When my daughter was 3 1/2 she received her first American Girl doll— Bitty Baby, the Asian version. Then came outfits with their accessories. Then came the Just Like You American Girl doll version, the kind where you choose your hair color, eye color and skin tone–Asian. Then when she was nine, we folded and bought Josephina, the Hispanic version. My daughter never asked for anything. It was me. I was hooked. For a brief while, I was the kid who could afford (barely) a bit of the fantasy that American Girl sent my way with each new catalog and as long as my daughter liked her dolls. . .and there was a birthday or Santa Claus.
Alas, childhood is short. My daughter’s interest in her dolls stopped at about age 11. No point in spending the money on those ever so clever outfits with accessories to match even if Josephina’s led us through watered down Hispanic culture of yesteryear through the books that matched the outfits and accessories, and I never got around to buying the Chinese New Year outfit for Just Like You Asian girl. By the time I found out about an American Girl store had opened in Manhattan, my daughter was into the eye rolling phase.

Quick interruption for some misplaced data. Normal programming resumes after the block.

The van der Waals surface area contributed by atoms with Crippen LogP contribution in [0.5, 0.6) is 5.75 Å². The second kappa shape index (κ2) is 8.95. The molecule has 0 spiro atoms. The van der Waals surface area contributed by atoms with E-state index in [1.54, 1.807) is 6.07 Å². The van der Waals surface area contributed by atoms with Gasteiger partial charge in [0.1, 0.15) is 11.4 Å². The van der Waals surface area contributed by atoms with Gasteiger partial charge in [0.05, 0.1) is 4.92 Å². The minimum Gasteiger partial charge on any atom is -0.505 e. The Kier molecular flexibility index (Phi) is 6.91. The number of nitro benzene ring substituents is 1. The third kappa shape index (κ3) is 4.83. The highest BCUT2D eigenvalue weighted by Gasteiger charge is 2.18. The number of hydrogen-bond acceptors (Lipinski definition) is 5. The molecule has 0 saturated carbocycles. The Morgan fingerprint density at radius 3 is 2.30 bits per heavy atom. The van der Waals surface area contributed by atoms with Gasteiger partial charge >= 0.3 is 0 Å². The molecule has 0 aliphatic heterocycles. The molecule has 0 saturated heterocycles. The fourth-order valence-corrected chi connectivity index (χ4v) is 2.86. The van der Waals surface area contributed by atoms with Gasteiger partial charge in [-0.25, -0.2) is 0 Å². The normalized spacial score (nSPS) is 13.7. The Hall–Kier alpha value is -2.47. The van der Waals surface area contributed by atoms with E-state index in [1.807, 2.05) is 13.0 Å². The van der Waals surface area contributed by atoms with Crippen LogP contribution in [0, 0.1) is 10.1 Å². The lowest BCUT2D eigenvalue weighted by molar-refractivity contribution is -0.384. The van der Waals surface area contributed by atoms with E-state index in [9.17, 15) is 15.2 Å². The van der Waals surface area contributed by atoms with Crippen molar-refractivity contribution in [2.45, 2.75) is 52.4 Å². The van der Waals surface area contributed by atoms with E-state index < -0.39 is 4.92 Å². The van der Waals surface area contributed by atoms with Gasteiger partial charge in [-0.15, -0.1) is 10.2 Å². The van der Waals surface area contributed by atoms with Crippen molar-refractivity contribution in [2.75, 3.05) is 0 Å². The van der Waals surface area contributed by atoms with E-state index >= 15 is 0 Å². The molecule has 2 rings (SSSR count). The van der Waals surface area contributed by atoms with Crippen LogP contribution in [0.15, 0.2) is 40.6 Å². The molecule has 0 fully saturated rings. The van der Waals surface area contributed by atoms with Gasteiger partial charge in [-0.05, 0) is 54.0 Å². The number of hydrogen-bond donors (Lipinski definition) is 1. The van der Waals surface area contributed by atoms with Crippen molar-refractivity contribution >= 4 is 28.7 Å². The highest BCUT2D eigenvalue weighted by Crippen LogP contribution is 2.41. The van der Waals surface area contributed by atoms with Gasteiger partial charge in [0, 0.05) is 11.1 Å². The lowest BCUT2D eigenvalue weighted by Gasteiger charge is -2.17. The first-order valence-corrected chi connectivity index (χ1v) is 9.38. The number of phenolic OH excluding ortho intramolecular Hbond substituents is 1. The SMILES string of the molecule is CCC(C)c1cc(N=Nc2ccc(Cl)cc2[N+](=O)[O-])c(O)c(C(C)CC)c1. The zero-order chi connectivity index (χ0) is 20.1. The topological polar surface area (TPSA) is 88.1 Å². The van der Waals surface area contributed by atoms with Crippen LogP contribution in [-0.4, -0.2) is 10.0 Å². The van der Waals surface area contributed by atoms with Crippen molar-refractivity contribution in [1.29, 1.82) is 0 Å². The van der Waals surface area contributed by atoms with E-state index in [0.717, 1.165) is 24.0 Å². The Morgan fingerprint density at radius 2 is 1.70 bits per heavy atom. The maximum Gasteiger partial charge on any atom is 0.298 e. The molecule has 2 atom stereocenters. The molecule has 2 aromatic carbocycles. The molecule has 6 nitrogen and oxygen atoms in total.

Although Asian girl and Josephina are perched high on a shelf in her bedroom, darling Bitty Baby is in the basement in a box with all her clothes–carefully packed but moved over to make room for other phases in life. The American Girl company is also making room for other things.
The live shows, The American Girls Revue that started in the Chicago store and then was added to the Los Angeles and Manhattan locations are stopping. The L.A. version will close on April 1. The NYC and Chicago versions will close September 1. There’s still some time to see the characters the dolls represent sing, dance and act out aspects of the lives from history the dolls represent. The stores are staying open, and I’m sure out there there are mothers and grandmothers pouring through catalogs savoring those days of childhood. [via Chicago Tribune]